Why Him? begins with a Netflix and chill Facetime request wherein James Franco’s pubic hair is shown for a long enough time that you know he’s not going to go any further in disrobing. The length of time spent on the threat of seeing Franco’s penis is essentially repeated for 120+ minutes in this Christmas comedy. The runtime is far too long because the jokes take a while to wind up (like the Netflix and Chill opening, the jokes most frequently center on the audience’s horror of Franco fucking someone’s daughter). And writer-director John Hamburg doesn’t know when to end a scene, let alone the movie.
Why Him?, however, isn’t a lump of coal (that’d be Office Christmas Party). It’s a Christmas present from your trying-to-be-cool aunt or uncle that you fake-pretend to like and then shove away somewhere never to be seen again. The cast is mostly fun. The formula is simple (think Hamburg’s script for Meet the Parents being updated with jokes about bukakke, double dicking and moose testicles). But like the holiday season, it’s just too damn long and sometimes painfully awkward.
Franco is Laird. He’s the (decade plus) older boyfriend of Stephanie (Zoey Deutch). Even though the college junior and the 32 year-old tech wizard have been dating and traveling the world for more than a year, he is not known to Stephanie’s family. His introduction is made while coming over to fuck at her door room when Stephanie is video conferencing into her father’s birthday party. Ned (Bryan Cranston) and Barb (Megan Mullally) are embarrassed. Laird is bare-assed. And one of Ned’s creepy co-workers (Zack Pearlman) is aroused.
After that Skype fiasco, Stephanie decides to invite her parents and younger brother, Scotty (Griffin Gluck), to come out to the Bay area to meet Laird. Turns out that Laird is a complete dummy who has zero social grace or verbal filter but he does have a heavily tattooed body that proclaims his love for Stephanie. Oh and he’s a multi, multi-millionaire with an elaborate house spread that includes roaming buffalo, a moose encased in its own urine and state of the art (and pleasurable) Japanese toilets. Ned, whose printing business is floundering in the digital age, is convinced that Laird’s opulent lair is a total sham and tries to burst his (tech) bubble and prove that father still knows what’s best for his daughter.
As performed by Franco and written by Hamburg, Laird is too stupid to believe, but there is a constant thread of decency that’s evident in scenes where he’s attempting to win over Ned and Scotty. The occasional enjoyment that comes from Why Him? is the comedic commitment of Cranston, Mullally and Keegan-Michael Key as Laird’s German man servant, Gustav. In a comedy that’s overlong, there are great lengthier bits with these performers. Chiefly, the set-ups that really land are Gustav’s sneak attacks to keep Laird on his toes—and Ned’s subsequent delight that they’re essentially doing a Pink Panther routine—and Barb’s interactions with Laird’s A.I. surveillance system (voiced by Kaley Cuoco) as she attempts to seduce her husband when he’s all wound up about the boyfriend.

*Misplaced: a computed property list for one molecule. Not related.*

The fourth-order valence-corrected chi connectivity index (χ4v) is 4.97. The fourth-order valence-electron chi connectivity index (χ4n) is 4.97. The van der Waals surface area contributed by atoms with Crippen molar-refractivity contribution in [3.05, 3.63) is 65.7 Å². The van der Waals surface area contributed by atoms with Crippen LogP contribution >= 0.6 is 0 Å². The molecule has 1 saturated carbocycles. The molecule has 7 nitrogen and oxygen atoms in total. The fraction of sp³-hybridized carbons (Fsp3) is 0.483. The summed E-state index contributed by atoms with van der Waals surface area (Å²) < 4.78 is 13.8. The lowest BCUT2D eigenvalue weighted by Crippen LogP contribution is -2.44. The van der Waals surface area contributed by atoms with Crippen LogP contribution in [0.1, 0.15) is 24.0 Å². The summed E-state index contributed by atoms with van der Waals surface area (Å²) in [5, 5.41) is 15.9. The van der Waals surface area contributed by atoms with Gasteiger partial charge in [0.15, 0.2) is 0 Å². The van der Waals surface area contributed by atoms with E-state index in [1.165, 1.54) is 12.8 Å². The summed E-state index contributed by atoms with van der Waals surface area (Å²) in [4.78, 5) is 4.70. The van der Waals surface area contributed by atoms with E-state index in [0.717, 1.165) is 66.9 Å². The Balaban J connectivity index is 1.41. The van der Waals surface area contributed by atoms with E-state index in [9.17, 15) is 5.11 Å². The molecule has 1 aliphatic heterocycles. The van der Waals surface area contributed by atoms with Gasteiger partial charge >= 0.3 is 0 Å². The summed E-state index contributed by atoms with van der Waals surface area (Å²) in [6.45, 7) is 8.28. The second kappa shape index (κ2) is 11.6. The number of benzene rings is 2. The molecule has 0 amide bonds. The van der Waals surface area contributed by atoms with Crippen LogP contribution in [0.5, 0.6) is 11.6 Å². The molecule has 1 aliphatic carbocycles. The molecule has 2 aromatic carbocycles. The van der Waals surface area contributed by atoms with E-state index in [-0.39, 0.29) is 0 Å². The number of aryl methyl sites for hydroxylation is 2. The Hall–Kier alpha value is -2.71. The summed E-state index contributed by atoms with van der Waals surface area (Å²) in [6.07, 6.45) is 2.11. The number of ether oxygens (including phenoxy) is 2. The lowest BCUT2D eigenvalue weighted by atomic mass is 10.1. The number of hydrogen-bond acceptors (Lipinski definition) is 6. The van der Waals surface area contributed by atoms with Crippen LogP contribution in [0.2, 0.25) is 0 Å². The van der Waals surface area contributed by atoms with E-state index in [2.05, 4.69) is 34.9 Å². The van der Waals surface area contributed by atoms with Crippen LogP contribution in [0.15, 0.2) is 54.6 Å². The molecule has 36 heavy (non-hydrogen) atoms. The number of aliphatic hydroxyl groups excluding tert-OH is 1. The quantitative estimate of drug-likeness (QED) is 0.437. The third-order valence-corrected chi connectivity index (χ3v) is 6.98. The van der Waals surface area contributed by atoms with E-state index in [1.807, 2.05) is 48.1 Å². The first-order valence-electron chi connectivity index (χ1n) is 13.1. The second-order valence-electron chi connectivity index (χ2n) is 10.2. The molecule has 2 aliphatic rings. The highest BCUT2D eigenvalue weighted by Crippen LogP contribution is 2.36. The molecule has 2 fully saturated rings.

Still, while Cranston, Mullally, Key and (occasionally) Franco get frequent chuckles, Why Him? is a total disservice to Deutch. Although the Meet the Parents/Father of the Bride template has been updated to have off-color jokes, it still keeps the angelic daughter on the sidelines for most of the film. Sure, there are sexual situations involving Stephanie, but it’s sexual things being done to her that makes her dad hurt. Stephanie doesn’t have a formed identity because the filmmakers spare her from being involved in the ribald.
The result is that Deutch is the only one in the cast who doesn’t get her own comedic moment of her own. It frequently happens for the older men who are ogling her (including a very uncomfortable section where Ned’s co-worker tries to guess Laird’s computer password by naming parts of her body and by demanding to see sexual acts that Stephanie’s engaged in while the computer hacking is in session). Stephanie is afforded the ability to make her own decision about whether she wants to be with Laird or not—and that does feel like a step up from the template mentioned above—but it’s frustrating that Deutch isn’t given time to get into the comedy muck with everyone else. And it’s a damn shame because the Everybody Wants Some!! breakout star is able to give some thoughtful depth, hard-stance femininity and plucky playfulness in the nothing role that she’s given. Enough so, that her coupling with Laird makes absolutely no sense. And for someone who’s trying to get her dad to take to him, she’s rarely present with her family or Laird during anything comedic.
Perhaps if the script allowed Deutch to be in the jokes instead of the jokes being about whatever part of James Franco is going to be in her, then Why Him? could’ve gotten on track? As it is, there are lengthy bits of hit-and-miss comedy without her presence (even though her presence is the catalyst of the plot) and then there are lengthy bits of her being upset at her father. This constant distance between comedy and melodrama creates an overlong holiday film with peaks and valleys in between the chuckles.
However, I’ll say this for Him—even though much of the plot involves a father’s fear of his daughter’s sexual coupling, for a bro-led R-rated comedy (with a story credit for Jonah Hill) there’s a surprising dearth of butt-sex jokes. Joy to the world!